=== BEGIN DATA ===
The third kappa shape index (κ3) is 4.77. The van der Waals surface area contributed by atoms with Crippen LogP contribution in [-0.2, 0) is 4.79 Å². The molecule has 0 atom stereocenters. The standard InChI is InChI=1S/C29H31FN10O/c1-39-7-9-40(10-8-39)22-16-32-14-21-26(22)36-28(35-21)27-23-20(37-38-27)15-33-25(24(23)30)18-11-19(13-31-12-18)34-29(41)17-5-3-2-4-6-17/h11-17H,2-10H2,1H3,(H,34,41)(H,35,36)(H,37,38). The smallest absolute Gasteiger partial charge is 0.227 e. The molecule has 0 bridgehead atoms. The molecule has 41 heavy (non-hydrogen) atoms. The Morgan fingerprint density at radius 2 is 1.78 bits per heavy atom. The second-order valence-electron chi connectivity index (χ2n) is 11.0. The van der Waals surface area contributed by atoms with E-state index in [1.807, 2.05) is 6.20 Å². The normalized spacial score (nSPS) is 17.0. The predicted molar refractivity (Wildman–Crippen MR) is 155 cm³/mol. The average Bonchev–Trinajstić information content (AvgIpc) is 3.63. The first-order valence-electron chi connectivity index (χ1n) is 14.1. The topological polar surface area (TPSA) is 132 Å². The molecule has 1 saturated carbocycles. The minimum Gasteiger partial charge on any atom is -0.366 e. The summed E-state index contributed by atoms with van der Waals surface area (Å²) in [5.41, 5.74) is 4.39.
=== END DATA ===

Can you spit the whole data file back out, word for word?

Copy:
The third kappa shape index (κ3) is 4.77. The van der Waals surface area contributed by atoms with Crippen LogP contribution in [-0.2, 0) is 4.79 Å². The molecule has 0 atom stereocenters. The standard InChI is InChI=1S/C29H31FN10O/c1-39-7-9-40(10-8-39)22-16-32-14-21-26(22)36-28(35-21)27-23-20(37-38-27)15-33-25(24(23)30)18-11-19(13-31-12-18)34-29(41)17-5-3-2-4-6-17/h11-17H,2-10H2,1H3,(H,34,41)(H,35,36)(H,37,38). The smallest absolute Gasteiger partial charge is 0.227 e. The molecule has 0 bridgehead atoms. The molecule has 41 heavy (non-hydrogen) atoms. The Morgan fingerprint density at radius 2 is 1.78 bits per heavy atom. The second-order valence-electron chi connectivity index (χ2n) is 11.0. The van der Waals surface area contributed by atoms with E-state index in [1.807, 2.05) is 6.20 Å². The normalized spacial score (nSPS) is 17.0. The predicted molar refractivity (Wildman–Crippen MR) is 155 cm³/mol. The average Bonchev–Trinajstić information content (AvgIpc) is 3.63. The first-order valence-electron chi connectivity index (χ1n) is 14.1. The topological polar surface area (TPSA) is 132 Å². The molecule has 1 saturated carbocycles. The minimum Gasteiger partial charge on any atom is -0.366 e. The summed E-state index contributed by atoms with van der Waals surface area (Å²) in [5.41, 5.74) is 4.39.